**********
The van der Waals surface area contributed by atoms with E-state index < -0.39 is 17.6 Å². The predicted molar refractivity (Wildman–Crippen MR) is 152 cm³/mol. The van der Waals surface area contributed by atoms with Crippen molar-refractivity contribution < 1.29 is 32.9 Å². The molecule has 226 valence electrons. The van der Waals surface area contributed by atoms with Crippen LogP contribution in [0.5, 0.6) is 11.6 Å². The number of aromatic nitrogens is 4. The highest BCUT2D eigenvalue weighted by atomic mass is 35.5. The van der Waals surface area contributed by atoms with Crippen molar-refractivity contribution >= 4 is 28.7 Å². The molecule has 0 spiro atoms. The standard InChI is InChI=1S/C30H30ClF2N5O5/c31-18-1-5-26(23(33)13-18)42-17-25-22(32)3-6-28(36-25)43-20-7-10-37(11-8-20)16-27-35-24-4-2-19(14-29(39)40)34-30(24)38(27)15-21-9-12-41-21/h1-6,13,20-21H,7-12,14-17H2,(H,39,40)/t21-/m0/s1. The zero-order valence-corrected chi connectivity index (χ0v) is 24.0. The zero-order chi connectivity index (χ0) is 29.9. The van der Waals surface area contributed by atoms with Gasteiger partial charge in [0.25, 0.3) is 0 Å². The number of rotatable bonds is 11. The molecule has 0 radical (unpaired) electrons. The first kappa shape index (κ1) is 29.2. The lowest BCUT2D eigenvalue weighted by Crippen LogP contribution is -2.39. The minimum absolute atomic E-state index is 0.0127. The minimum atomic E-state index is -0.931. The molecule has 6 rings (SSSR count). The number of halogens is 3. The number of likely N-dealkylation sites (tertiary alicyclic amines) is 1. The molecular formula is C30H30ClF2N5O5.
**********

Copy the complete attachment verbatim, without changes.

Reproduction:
The van der Waals surface area contributed by atoms with E-state index < -0.39 is 17.6 Å². The predicted molar refractivity (Wildman–Crippen MR) is 152 cm³/mol. The van der Waals surface area contributed by atoms with Crippen molar-refractivity contribution < 1.29 is 32.9 Å². The molecule has 226 valence electrons. The van der Waals surface area contributed by atoms with Crippen LogP contribution in [0.5, 0.6) is 11.6 Å². The number of aromatic nitrogens is 4. The highest BCUT2D eigenvalue weighted by atomic mass is 35.5. The van der Waals surface area contributed by atoms with Crippen molar-refractivity contribution >= 4 is 28.7 Å². The molecule has 0 spiro atoms. The standard InChI is InChI=1S/C30H30ClF2N5O5/c31-18-1-5-26(23(33)13-18)42-17-25-22(32)3-6-28(36-25)43-20-7-10-37(11-8-20)16-27-35-24-4-2-19(14-29(39)40)34-30(24)38(27)15-21-9-12-41-21/h1-6,13,20-21H,7-12,14-17H2,(H,39,40)/t21-/m0/s1. The zero-order valence-corrected chi connectivity index (χ0v) is 24.0. The zero-order chi connectivity index (χ0) is 29.9. The van der Waals surface area contributed by atoms with Gasteiger partial charge in [0.25, 0.3) is 0 Å². The number of rotatable bonds is 11. The molecule has 0 radical (unpaired) electrons. The first kappa shape index (κ1) is 29.2. The lowest BCUT2D eigenvalue weighted by Crippen LogP contribution is -2.39. The minimum absolute atomic E-state index is 0.0127. The minimum atomic E-state index is -0.931. The molecule has 6 rings (SSSR count). The number of halogens is 3. The number of likely N-dealkylation sites (tertiary alicyclic amines) is 1. The molecular formula is C30H30ClF2N5O5.